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Flood repair, insurance experience, advice?
on June 15, 2012 @12:43
I was asked to relate my experience as we go through having our rental basement repaired after the hot water heater failure and flood.
The actual construction work on the walls and carpet will actually take place next week, finally. I will be on site personally to oversee the work. Thank goodness for good friends to keep my kids during this!
I will definitely be keeping leftover paint and carpet for future repairs/touchups as well as all mfr/product info. Any other ideas or advice as we go through the carpet installation and sheetrock repair?
Here's what I've learned from this so far:
1. State Farm rocks. Our local agent was useless, but the national office where the adjusters are have been great. They are paying for everything less the $1000 deductible. They have been prompt, reasonable, and clear in their handling of this.
2. Our landlord policy with State Farm (for which we pay about $70/month) covers replacement carpet at $2.87/sf, which is what their lab estimates our 15 year old carpet was worth, all water cleanup, replacement of soaked sheetrock and baseboards, and repainting the entire basement.
We are very happy with that. The new carpet will be at least as nice as the old carpet was. We told them honestly the carpet was 15 years old, although in good condition as it was our personal residence for 13 of those years. I half expected them to write off the old carpet as worthless, much like old cars in a wreck.
3.. The local repair company our local state farm agent referred us to has been somewhat good, somewhat bad.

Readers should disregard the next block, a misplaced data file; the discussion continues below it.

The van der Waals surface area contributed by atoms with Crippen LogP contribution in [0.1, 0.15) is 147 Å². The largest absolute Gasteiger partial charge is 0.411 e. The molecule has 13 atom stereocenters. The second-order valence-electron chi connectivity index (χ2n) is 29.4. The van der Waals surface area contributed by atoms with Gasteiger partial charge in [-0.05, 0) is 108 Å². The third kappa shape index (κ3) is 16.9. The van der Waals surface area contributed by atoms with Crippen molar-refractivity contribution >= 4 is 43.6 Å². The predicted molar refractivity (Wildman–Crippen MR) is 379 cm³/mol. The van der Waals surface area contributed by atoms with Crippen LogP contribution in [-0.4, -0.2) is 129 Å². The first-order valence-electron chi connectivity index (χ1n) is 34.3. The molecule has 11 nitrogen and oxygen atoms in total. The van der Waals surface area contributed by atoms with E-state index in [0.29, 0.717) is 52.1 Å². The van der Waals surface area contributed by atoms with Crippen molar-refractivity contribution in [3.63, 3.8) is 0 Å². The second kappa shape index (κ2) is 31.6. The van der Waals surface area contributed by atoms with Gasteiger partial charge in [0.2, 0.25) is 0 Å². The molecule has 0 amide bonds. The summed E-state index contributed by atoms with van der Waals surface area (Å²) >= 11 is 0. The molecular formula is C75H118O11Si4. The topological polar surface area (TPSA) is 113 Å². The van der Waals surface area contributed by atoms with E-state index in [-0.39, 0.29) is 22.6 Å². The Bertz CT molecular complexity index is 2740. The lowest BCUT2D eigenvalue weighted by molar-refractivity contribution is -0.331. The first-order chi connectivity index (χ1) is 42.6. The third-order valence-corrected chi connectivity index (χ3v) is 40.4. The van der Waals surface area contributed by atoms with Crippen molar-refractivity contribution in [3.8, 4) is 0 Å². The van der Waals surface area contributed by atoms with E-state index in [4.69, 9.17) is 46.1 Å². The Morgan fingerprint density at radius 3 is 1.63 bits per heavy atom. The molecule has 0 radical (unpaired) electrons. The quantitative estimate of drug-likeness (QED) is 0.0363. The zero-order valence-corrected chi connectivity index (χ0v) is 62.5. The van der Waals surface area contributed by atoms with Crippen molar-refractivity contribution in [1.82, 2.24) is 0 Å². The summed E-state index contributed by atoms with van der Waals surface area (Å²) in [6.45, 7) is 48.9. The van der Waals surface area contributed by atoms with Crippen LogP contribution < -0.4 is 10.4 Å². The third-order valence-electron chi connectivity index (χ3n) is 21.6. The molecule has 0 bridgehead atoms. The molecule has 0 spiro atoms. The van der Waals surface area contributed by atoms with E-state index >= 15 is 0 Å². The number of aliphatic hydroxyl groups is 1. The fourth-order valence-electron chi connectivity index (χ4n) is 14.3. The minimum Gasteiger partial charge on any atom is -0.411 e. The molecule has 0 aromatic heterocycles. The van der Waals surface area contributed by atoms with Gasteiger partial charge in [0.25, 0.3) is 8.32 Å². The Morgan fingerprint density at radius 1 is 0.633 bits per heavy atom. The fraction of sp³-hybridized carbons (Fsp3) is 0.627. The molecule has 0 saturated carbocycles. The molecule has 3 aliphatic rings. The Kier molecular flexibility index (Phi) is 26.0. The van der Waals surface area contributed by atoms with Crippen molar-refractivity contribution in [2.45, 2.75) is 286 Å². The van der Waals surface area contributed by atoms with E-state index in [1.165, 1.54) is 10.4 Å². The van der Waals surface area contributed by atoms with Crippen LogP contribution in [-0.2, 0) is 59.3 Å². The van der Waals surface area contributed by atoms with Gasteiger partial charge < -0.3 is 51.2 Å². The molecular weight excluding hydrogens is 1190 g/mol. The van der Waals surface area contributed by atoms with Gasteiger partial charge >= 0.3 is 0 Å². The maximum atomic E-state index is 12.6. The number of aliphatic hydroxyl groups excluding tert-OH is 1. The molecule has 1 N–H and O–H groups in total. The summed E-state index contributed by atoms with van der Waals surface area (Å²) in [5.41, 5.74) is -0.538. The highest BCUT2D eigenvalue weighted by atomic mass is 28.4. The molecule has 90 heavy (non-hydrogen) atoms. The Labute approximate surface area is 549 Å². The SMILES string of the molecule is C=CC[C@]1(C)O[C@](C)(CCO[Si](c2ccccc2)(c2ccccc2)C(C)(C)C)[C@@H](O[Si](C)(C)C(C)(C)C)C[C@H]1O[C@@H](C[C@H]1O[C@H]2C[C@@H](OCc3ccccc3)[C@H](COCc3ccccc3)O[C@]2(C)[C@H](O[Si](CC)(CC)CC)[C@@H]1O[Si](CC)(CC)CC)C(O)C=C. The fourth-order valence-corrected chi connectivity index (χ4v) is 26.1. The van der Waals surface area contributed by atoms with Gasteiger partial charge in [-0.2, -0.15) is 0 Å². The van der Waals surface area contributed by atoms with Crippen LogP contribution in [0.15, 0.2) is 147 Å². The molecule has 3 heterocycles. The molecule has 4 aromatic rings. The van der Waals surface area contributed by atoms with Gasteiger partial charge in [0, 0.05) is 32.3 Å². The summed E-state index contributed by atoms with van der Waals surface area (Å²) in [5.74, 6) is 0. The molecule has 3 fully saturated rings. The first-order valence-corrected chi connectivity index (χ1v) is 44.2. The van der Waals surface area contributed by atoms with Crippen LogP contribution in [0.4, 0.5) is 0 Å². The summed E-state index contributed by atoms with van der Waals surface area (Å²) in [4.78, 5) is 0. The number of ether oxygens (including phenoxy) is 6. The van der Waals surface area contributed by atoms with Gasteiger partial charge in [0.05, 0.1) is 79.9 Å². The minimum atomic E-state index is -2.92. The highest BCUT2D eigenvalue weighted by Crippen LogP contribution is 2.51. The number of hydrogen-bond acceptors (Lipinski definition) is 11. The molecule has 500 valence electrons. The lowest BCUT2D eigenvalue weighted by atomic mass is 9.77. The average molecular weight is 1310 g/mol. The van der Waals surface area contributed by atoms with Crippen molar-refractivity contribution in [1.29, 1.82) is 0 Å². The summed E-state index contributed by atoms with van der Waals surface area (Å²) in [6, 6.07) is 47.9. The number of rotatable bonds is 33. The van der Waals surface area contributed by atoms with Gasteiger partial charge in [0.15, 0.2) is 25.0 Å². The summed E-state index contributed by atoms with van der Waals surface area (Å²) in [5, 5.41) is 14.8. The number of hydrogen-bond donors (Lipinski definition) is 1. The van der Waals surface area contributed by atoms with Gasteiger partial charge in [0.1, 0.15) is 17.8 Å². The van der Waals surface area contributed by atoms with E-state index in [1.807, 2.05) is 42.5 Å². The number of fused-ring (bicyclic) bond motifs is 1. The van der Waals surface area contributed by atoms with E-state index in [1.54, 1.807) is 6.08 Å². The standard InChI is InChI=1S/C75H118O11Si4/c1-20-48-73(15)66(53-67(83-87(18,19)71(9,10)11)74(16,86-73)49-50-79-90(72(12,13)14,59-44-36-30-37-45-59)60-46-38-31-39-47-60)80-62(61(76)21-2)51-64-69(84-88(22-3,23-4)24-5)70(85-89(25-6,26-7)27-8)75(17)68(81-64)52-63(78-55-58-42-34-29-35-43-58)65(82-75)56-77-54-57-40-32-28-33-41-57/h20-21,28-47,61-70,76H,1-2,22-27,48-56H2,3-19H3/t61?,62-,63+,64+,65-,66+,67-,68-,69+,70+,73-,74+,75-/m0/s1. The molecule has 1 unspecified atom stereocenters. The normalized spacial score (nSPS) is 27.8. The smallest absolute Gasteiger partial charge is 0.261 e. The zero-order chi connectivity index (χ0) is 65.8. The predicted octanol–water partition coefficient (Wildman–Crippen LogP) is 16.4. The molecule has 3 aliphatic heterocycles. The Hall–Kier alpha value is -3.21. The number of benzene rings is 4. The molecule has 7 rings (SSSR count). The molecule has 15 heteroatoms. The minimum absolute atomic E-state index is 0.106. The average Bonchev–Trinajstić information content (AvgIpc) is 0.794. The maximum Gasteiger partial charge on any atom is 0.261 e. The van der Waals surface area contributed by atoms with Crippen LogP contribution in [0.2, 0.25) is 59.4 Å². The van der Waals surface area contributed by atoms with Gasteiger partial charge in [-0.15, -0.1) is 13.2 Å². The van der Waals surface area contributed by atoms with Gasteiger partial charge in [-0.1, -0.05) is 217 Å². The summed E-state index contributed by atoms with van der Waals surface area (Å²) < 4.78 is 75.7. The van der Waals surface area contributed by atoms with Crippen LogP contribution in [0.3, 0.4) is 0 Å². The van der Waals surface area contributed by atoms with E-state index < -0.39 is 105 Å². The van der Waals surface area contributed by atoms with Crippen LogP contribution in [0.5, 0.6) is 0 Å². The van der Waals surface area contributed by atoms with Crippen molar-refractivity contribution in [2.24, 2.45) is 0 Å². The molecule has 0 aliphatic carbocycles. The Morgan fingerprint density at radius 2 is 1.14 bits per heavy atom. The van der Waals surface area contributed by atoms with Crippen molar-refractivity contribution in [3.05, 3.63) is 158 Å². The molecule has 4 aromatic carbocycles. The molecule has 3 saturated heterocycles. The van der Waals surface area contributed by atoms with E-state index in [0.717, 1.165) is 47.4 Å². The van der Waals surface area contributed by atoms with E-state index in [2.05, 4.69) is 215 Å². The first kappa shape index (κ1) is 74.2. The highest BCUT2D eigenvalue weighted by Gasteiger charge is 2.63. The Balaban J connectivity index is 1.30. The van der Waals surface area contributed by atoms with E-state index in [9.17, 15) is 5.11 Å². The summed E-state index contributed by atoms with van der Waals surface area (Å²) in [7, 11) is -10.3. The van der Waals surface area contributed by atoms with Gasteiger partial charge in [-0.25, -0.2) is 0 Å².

Good: they were out there first thing the morning after we got the after hours notification of the flood. They did a good, quick job getting all the wet stuff out and properly documenting everything for the insurance company. I give them credit for helping us get full coverage from our insurance policy.
Bad: It took them three tries to get a correct estimate to the adjuster so work could begin. Several stupid mistakes were made. This wasted a week, which my tenant is not thrilled about, nor am I.
Repair company did not get all measurements needed for repair work in the first visit, and neglected to apply for full coverage. Fortunately, I caught their mistake.
Our basement has a large rec room with an open stairwell up to the first floor. Only the carpet to the bottom of the stairs was removed. The initial estimate from the repair company showed them replacing only the carpet and paint up to the bottom of the stairwell.
So, we would have to try to match the color of the new carpet to the color of the old carpet on the stairs, plus have the paint end effectively in the middle of a wall at the point where the stairs begin. I envisioned an ugly dividing line as I know from experience how hard it is to match new paint to old.
When I questioned the repair contractor about this, he said that the insurance companies "almost never" cover matching, they only replace what was actually damaged by the flood. He "kindly offered" to add on carpet and paint at an extra expense to me and my husband of "a few hundred bucks" so it would all match.
I asked State Farm directly. They told me they would replace the stair carpet and paint the walls all the way to the door at the top of the stairwell. He said their company policy is to replace materials through all open areas until a divider you can't see through, such as a doorway.
The repair company was surprised to hear this. So, we had to wait for him to revise his estimate and resubmit it. He also had not bothered to measure the stairs and wanted to make an extra trip to the house to do this. This is a half day excursion for me as I do not live on that side of the metropolis anymore.
Fortunately I "found" the measurements in my files and gave them to him myself. I lived there for 13 years, so it wasn't hard to deduce what the measurements should be, and they're adding 15% extra to the paint and carpet anyway in their estimate for waste in case I'm a few inches off in my guess-timate.
The tenants are fine. No meth lab in the basement, just personal storage from them combining two households into one to save money (grandmother coming to live with couple and children). It's all good.
Pls warn of any gotcha's I might still face, and thank you for the encouragement I've received.
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